Friday, May 15, 2015

Why ALL Christians Should Be Religious, Not Just Spiritual

Oftentimes, in our modern world, I encounter Christians, even Catholics, who claim them are "spiritual, but not religious." These Christians even claim that Jesus came to end all religion and set up (false) dichotomies between loving Jesus ("being spiritual") and religion. We might, in lieu of this, take a moment and ask, what is "religion" in the first place? I can think of no better person to consult than St. Thomas Aquinas, the Supreme Doctor of the Catholic Church, who lived in the Middle Ages,  i.e. the top teacher of the most "religious" strain of Christianity, in the most "religious" age of Western Civilization. Aquinas, then, is a perfect representative, as will almost invariably be admitted by the anti-religion crowd, of "religion."

St. Thomas defines "religion" in his greatest work, the Summa Theologiae.1

I answer that, as Isidore says (Etym. x), "according to Cicero, a man is said to be religious from 'religio,' because he often ponders over, and, as it were, reads again [relegit], the things which pertain to the worship of God," so that religion would seem to take its name from reading over those things which belong to Divine worship because we ought frequently to ponder over such things in our hearts, according to Proverbs 3:6, "In all thy ways think on Him." According to Augustine (De Civ. Dei x, 3) it may also take its name from the fact that "we ought to seek God again, whom we had lost by our neglect" [St. Augustine plays on the words 'reeligere,' i.e. to choose over again, and 'negligere,' to neglect or despise.]. Or again, religion may be derived from "religare" [to bind together], wherefore Augustine says (De Vera Relig. 55): "May religion bind us to the one Almighty God." However, whether religion take its name from frequent reading, or from a repeated choice of what has been lost through negligence, or from being a bond, it denotes properly a relation to God. For it is He to Whom we ought to be bound as to our unfailing principle; to Whom also our choice should be resolutely directed as to our last end; and Whom we lose when we neglect Him by sin, and should recover by believing in Him and confessing our faith.

Let's break this answer down.

1. Religion means "to read the Bible again (and again)."
In his first etymological definition, St. Thomas quotes St. Isidore (560-636), who quotes Cicero (107-44 BC), as defining "religion" as coming from the Latin "religio," from "relegit," meaning "to read again." St. Thomas sees "religion," in this sense, as meaning "to read again" the Sacred Scriptures and quotes Proverbs 3:6 to back up his point. More than just reading, however, St. Thomas also says that "religion" includes, importantly for a most illiterate age, frequently pondering the Holy Writings in the hearts of believers. Thus, "religion" is made up of frequent reading of the Bible and frequent calling to mind the contents read therein.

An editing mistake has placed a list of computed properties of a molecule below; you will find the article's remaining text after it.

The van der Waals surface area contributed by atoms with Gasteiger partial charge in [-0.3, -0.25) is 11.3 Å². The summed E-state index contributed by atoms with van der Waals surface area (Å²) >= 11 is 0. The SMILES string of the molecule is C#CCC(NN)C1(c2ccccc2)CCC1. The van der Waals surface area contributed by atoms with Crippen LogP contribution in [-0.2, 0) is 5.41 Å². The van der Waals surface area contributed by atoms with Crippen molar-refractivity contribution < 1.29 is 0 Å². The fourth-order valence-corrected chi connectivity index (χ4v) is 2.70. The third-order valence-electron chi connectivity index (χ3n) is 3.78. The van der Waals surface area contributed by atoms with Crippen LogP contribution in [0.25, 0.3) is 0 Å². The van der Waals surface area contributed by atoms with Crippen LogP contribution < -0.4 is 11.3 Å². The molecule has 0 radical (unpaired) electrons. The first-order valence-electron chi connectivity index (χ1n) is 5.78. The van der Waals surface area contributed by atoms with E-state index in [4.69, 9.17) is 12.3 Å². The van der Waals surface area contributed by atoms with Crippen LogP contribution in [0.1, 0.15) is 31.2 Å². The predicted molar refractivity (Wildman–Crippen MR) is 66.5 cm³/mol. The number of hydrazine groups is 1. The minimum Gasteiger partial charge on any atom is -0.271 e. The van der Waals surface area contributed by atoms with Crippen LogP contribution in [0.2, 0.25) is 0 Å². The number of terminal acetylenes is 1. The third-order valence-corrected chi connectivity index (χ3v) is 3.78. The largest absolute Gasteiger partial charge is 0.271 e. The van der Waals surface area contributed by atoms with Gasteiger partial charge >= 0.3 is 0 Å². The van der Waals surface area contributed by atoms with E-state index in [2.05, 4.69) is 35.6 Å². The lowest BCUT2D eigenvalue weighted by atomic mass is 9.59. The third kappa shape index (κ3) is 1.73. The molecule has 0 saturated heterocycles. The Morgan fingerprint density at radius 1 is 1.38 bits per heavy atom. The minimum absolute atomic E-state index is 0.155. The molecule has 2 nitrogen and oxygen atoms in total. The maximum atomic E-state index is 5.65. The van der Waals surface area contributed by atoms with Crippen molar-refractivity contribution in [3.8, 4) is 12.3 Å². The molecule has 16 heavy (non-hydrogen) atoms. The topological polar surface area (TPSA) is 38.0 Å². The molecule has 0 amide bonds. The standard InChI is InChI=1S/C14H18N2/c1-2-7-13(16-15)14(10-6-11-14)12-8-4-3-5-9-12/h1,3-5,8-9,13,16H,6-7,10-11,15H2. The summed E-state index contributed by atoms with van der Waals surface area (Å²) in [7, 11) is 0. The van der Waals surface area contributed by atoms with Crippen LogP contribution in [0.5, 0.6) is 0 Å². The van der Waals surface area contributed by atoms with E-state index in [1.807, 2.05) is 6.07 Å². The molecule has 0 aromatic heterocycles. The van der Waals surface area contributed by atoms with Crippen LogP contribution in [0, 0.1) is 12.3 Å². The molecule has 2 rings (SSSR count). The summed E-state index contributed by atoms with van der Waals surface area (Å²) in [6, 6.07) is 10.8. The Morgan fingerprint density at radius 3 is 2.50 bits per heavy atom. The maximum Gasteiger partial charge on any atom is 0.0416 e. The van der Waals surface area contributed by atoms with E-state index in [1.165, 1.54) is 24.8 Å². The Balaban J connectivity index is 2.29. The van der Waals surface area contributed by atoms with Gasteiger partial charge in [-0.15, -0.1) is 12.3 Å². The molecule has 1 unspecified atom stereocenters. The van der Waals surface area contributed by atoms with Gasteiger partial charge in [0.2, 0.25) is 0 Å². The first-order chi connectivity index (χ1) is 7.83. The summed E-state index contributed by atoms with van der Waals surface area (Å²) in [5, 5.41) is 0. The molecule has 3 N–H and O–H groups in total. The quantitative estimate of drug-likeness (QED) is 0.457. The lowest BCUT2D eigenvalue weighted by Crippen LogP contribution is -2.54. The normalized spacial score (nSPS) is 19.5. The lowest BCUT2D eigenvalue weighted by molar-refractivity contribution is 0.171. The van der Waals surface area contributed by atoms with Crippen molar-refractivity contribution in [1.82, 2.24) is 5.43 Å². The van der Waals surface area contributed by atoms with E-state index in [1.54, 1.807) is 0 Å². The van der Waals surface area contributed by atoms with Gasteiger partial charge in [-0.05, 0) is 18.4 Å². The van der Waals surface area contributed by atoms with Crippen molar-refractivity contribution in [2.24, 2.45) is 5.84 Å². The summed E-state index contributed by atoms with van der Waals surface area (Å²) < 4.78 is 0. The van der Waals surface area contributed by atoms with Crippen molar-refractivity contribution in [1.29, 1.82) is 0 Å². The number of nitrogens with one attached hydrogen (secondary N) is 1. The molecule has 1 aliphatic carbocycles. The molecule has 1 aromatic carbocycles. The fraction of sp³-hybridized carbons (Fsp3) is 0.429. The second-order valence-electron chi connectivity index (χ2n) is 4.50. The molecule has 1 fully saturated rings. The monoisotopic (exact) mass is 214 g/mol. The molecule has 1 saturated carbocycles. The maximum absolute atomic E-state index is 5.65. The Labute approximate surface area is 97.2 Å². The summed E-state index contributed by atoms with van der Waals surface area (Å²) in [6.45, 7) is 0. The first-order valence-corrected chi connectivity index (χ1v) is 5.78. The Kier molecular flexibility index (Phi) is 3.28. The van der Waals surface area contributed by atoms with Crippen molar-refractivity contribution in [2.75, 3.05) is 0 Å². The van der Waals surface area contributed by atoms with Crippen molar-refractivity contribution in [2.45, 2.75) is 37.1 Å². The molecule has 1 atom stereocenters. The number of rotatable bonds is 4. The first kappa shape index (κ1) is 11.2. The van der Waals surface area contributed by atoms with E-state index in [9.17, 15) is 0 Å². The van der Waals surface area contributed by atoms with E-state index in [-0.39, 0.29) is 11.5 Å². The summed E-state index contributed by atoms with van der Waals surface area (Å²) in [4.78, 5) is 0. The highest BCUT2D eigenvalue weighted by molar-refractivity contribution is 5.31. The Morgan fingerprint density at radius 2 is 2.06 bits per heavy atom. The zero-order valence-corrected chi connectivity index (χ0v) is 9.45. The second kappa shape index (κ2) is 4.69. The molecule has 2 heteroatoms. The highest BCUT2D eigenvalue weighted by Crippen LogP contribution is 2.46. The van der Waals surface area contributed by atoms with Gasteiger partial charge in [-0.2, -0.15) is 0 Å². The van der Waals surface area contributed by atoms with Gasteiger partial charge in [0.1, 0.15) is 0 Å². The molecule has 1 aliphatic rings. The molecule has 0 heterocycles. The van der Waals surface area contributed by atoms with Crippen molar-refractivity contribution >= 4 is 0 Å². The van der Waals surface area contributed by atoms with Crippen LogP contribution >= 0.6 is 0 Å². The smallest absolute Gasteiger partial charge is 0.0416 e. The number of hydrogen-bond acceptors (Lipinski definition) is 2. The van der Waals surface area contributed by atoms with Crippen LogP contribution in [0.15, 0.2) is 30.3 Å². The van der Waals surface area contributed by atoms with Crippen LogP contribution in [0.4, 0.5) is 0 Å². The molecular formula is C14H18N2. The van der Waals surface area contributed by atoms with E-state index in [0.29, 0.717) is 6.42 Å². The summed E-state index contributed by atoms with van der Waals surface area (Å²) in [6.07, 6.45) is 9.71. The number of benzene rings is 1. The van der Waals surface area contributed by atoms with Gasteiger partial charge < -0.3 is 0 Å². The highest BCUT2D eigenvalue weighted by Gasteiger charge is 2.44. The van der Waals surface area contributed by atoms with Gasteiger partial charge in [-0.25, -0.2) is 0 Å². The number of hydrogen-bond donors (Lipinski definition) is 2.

2. Religion means "to choose God again (and again)." 
In his second definition, St. Thomas looks back to St. Augustine (354-430) who, in his City of God, said "religion" comes from the Latin "reeligere" meaning "to choose again," specifically to choose God again. Here someone is "religious" when they continue to choose God in their lives over and over, rather than choosing sin, the flesh, or the world. The "man of religion" then is the man who lives not for the world or by sin, but is rather the man who lived for God.

3. Religion means "a bond with God."
In his last definition, St. Thomas again look to St. Augustine but this time to his On True Religion, wherein Augustine explores the possibility that "religion" comes from the Latin religare meaning "to bind together." In this context, "religion" is that which "binds" man to God and God to man. Religion, then, is what makes "a personal relationship with Jesus Christ" possible. It is the man of religion who is "bonded to" God.

What is There to Object to?
In any case, no matter which definition of religion we use, I find it hard to see how any Christian could possibly oppose it. What, I'll ask, about religion is so worthy of condemnation? Does the Evangelical Protestant oppose reading, and re-reading, the Bible? If so, they can hardly continue to claim to be "Bible Christians." Does the Evangelical Protestant oppose "choosing God (again and again)" over a life of sin? If so, he fails to heed the repeated teachings of Jesus in the Gospels. Does the Evangelical Protestant oppose being "bonded with God," i.e. having "a personal relationship" with God? If so, he is rejecting the most fundamental plank of his theology.

Therefore, I think it is rather safe to conclude that all Christians ought to strive to be "religious" and that Jesus came not to "end religion," but to make it more effectuous, more powerful, and more essential.

The next time you meet someone claiming to be "spiritual, not religious," take a second to explain what "religion" actually is and see if they still object. If so, at least you have something to actually debate over, instead of "cliché thinking."

1. Secunda Secundae Partis, Q. 81, Art. 1 

1 comment:

  1. Hello, as a contention that starts with a rhetorical question. Did Jesus come to put an end to the judaistic religion. Given he was the final sacrifice I suggest the answer is "yes". If that is accepted, then the next question is why just Judaism?